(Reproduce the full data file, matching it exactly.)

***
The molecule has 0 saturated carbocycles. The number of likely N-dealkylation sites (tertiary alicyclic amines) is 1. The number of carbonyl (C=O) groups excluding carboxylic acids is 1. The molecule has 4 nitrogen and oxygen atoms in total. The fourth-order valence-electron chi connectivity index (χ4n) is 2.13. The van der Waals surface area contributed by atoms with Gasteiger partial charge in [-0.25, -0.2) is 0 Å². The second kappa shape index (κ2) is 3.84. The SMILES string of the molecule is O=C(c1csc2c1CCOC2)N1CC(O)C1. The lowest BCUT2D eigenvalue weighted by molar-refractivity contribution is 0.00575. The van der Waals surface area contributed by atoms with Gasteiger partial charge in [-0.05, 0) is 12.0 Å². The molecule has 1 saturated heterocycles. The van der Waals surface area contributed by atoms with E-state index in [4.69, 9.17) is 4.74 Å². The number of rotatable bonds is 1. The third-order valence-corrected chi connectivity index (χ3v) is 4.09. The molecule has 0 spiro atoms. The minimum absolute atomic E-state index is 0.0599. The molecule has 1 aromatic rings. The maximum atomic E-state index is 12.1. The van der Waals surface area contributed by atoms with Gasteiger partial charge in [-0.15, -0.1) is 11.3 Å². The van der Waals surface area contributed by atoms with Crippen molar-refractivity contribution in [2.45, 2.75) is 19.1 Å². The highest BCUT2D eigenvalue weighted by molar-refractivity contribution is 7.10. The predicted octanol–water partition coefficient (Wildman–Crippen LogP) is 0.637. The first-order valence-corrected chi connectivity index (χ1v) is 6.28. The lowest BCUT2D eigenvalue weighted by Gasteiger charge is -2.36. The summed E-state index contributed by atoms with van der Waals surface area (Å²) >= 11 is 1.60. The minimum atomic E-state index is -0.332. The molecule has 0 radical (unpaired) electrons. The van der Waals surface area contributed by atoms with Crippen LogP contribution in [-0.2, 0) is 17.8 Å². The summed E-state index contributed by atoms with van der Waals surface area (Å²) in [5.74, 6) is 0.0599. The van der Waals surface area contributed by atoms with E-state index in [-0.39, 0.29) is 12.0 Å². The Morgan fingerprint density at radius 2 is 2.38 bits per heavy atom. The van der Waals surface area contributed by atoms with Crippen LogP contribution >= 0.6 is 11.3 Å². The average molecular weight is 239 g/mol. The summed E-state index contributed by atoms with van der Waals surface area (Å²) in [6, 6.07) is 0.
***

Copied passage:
The molecule has 0 saturated carbocycles. The number of likely N-dealkylation sites (tertiary alicyclic amines) is 1. The number of carbonyl (C=O) groups excluding carboxylic acids is 1. The molecule has 4 nitrogen and oxygen atoms in total. The fourth-order valence-electron chi connectivity index (χ4n) is 2.13. The van der Waals surface area contributed by atoms with Gasteiger partial charge in [-0.25, -0.2) is 0 Å². The second kappa shape index (κ2) is 3.84. The SMILES string of the molecule is O=C(c1csc2c1CCOC2)N1CC(O)C1. The lowest BCUT2D eigenvalue weighted by molar-refractivity contribution is 0.00575. The van der Waals surface area contributed by atoms with Gasteiger partial charge in [-0.05, 0) is 12.0 Å². The molecule has 1 saturated heterocycles. The van der Waals surface area contributed by atoms with E-state index in [4.69, 9.17) is 4.74 Å². The number of rotatable bonds is 1. The third-order valence-corrected chi connectivity index (χ3v) is 4.09. The molecule has 0 spiro atoms. The minimum absolute atomic E-state index is 0.0599. The molecule has 1 aromatic rings. The maximum atomic E-state index is 12.1. The van der Waals surface area contributed by atoms with Gasteiger partial charge in [-0.15, -0.1) is 11.3 Å². The van der Waals surface area contributed by atoms with Crippen molar-refractivity contribution in [2.45, 2.75) is 19.1 Å². The highest BCUT2D eigenvalue weighted by molar-refractivity contribution is 7.10. The predicted octanol–water partition coefficient (Wildman–Crippen LogP) is 0.637. The first-order valence-corrected chi connectivity index (χ1v) is 6.28. The lowest BCUT2D eigenvalue weighted by Gasteiger charge is -2.36. The summed E-state index contributed by atoms with van der Waals surface area (Å²) >= 11 is 1.60. The minimum atomic E-state index is -0.332. The molecule has 0 radical (unpaired) electrons. The van der Waals surface area contributed by atoms with Crippen LogP contribution in [-0.2, 0) is 17.8 Å². The summed E-state index contributed by atoms with van der Waals surface area (Å²) in [5.74, 6) is 0.0599. The van der Waals surface area contributed by atoms with E-state index in [-0.39, 0.29) is 12.0 Å². The Morgan fingerprint density at radius 2 is 2.38 bits per heavy atom. The van der Waals surface area contributed by atoms with Crippen LogP contribution >= 0.6 is 11.3 Å². The average molecular weight is 239 g/mol. The summed E-state index contributed by atoms with van der Waals surface area (Å²) in [6, 6.07) is 0.